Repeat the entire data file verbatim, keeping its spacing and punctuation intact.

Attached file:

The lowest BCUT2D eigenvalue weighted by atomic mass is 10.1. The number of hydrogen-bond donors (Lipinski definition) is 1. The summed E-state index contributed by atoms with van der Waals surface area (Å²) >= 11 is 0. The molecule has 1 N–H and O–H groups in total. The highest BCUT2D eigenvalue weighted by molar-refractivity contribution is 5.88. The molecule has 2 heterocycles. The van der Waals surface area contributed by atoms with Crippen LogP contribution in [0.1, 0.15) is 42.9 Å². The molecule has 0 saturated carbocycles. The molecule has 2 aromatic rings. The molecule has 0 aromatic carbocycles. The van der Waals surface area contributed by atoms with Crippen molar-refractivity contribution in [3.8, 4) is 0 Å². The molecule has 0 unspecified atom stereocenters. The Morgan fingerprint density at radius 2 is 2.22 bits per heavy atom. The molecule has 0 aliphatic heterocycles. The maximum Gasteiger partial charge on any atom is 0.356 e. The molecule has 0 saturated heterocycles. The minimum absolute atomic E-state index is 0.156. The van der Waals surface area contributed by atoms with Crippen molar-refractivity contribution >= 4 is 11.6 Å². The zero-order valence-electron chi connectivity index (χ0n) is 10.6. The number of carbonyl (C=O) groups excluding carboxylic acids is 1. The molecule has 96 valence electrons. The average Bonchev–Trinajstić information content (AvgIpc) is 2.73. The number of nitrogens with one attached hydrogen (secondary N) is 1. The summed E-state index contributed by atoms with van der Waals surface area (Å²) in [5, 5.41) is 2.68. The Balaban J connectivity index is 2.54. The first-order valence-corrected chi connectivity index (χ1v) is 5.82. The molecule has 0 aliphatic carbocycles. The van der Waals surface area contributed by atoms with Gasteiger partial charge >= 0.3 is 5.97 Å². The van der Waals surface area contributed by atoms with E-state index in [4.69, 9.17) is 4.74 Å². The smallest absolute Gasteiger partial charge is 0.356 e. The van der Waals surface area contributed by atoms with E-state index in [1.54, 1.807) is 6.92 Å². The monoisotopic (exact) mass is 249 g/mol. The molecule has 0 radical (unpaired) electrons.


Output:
The lowest BCUT2D eigenvalue weighted by atomic mass is 10.1. The number of hydrogen-bond donors (Lipinski definition) is 1. The summed E-state index contributed by atoms with van der Waals surface area (Å²) >= 11 is 0. The molecule has 1 N–H and O–H groups in total. The highest BCUT2D eigenvalue weighted by molar-refractivity contribution is 5.88. The molecule has 2 heterocycles. The van der Waals surface area contributed by atoms with Crippen LogP contribution in [0.1, 0.15) is 42.9 Å². The molecule has 0 saturated carbocycles. The molecule has 2 aromatic rings. The molecule has 0 aromatic carbocycles. The van der Waals surface area contributed by atoms with Crippen molar-refractivity contribution in [3.8, 4) is 0 Å². The molecule has 0 unspecified atom stereocenters. The Morgan fingerprint density at radius 2 is 2.22 bits per heavy atom. The molecule has 0 aliphatic heterocycles. The maximum Gasteiger partial charge on any atom is 0.356 e. The molecule has 0 saturated heterocycles. The minimum absolute atomic E-state index is 0.156. The van der Waals surface area contributed by atoms with Crippen molar-refractivity contribution >= 4 is 11.6 Å². The zero-order valence-electron chi connectivity index (χ0n) is 10.6. The number of carbonyl (C=O) groups excluding carboxylic acids is 1. The molecule has 96 valence electrons. The average Bonchev–Trinajstić information content (AvgIpc) is 2.73. The number of nitrogens with one attached hydrogen (secondary N) is 1. The summed E-state index contributed by atoms with van der Waals surface area (Å²) in [5, 5.41) is 2.68. The Balaban J connectivity index is 2.54. The first-order valence-corrected chi connectivity index (χ1v) is 5.82. The molecule has 0 aliphatic carbocycles. The van der Waals surface area contributed by atoms with Gasteiger partial charge >= 0.3 is 5.97 Å². The van der Waals surface area contributed by atoms with E-state index in [4.69, 9.17) is 4.74 Å². The smallest absolute Gasteiger partial charge is 0.356 e. The van der Waals surface area contributed by atoms with E-state index in [1.54, 1.807) is 6.92 Å². The monoisotopic (exact) mass is 249 g/mol. The molecule has 0 radical (unpaired) electrons.